Examining the recent Haitian migrant surge at the U.S. border with Mexico How did 15,000 Haitian migrants, over a five-day span, reach the U.S.-Mexico border last month unimpeded? The answer involves, crime, law enforcement and politics.

Examining the recent Haitian migrant surge at the U.S. border with Mexico

Examining the recent Haitian migrant surge at the U.S. border with Mexico

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How did 15,000 Haitian migrants, over a five-day span, reach the U.S.-Mexico border last month unimpeded? The answer involves, crime, law enforcement and politics.


How did 15,000 migrants travel more than 1,500 miles through Mexico without being detected or detained? That question remains unanswered after thousands of Haitian migrants showed up in a tiny Texas border town last month, all within days of each other. The answer may lie in the intersection of crime and law enforcement and politics. Here's NPR's Carrie Kahn.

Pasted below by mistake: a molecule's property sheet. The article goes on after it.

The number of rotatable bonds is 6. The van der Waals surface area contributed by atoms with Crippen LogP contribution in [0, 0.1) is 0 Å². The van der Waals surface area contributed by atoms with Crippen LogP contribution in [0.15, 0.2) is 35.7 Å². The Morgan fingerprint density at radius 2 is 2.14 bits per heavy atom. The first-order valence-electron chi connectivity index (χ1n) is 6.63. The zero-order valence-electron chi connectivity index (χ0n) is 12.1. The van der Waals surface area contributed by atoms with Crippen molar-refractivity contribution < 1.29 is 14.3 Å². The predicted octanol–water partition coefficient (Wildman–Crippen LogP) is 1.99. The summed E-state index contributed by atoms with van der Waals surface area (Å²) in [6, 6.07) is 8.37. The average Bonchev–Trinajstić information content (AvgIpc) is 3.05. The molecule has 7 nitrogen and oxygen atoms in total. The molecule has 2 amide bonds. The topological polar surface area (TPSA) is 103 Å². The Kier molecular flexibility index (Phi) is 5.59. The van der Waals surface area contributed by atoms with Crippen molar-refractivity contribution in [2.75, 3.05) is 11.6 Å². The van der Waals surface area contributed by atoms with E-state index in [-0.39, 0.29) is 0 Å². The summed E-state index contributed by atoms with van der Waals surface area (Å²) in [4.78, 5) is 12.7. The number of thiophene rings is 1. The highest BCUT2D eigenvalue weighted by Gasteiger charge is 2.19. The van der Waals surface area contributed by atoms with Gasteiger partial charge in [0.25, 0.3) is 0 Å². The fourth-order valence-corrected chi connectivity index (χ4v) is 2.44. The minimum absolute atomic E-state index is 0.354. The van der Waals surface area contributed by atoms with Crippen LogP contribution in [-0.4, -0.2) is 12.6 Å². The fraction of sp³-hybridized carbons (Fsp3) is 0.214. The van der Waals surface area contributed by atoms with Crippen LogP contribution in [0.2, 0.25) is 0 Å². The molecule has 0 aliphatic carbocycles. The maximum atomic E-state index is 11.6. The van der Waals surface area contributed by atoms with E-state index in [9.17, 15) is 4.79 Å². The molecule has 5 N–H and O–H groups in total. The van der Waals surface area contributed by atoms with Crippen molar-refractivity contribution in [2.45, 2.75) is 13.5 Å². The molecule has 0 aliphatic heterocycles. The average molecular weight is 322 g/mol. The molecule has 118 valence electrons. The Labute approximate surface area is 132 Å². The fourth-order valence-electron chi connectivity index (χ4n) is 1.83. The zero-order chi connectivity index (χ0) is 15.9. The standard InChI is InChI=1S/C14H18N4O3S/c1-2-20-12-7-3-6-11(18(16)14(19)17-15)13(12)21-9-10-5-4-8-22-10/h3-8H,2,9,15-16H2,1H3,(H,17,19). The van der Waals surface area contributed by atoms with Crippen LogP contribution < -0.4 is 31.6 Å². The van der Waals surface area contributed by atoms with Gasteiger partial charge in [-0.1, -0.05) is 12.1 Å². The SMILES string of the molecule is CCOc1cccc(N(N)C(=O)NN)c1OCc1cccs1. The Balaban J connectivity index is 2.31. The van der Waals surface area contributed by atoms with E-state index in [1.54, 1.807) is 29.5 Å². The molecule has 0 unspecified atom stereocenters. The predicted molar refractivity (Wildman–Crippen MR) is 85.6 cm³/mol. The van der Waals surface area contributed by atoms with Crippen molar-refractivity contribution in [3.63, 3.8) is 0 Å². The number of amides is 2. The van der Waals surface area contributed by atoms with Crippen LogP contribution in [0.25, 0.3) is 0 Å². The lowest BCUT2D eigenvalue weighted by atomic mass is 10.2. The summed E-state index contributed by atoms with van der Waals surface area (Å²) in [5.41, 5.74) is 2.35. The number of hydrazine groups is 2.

CARRIE KAHN, BYLINE: It was the days before Mexico celebrates its biggest national holiday, Independence Day, September 16. That's when the buses started arriving in the Mexican border city of Ciudad Acuna. Most just call it Acuna.


KAHN: Jose Fidencio buffs a pair of black boots at his small shoeshine stand on the corner of the town's central plaza, just one block from a Acuna's main bus station.

JOSE FIDENCIO: (Speaking Spanish).

KAHN: Fidencio says over a five-day period, there were dozens and dozens of buses from 7 in the morning to 7 at night. The buses kept coming. Acuna's bus station is really just a covered parking lot beside an open waiting room with one ticket counter and bathrooms.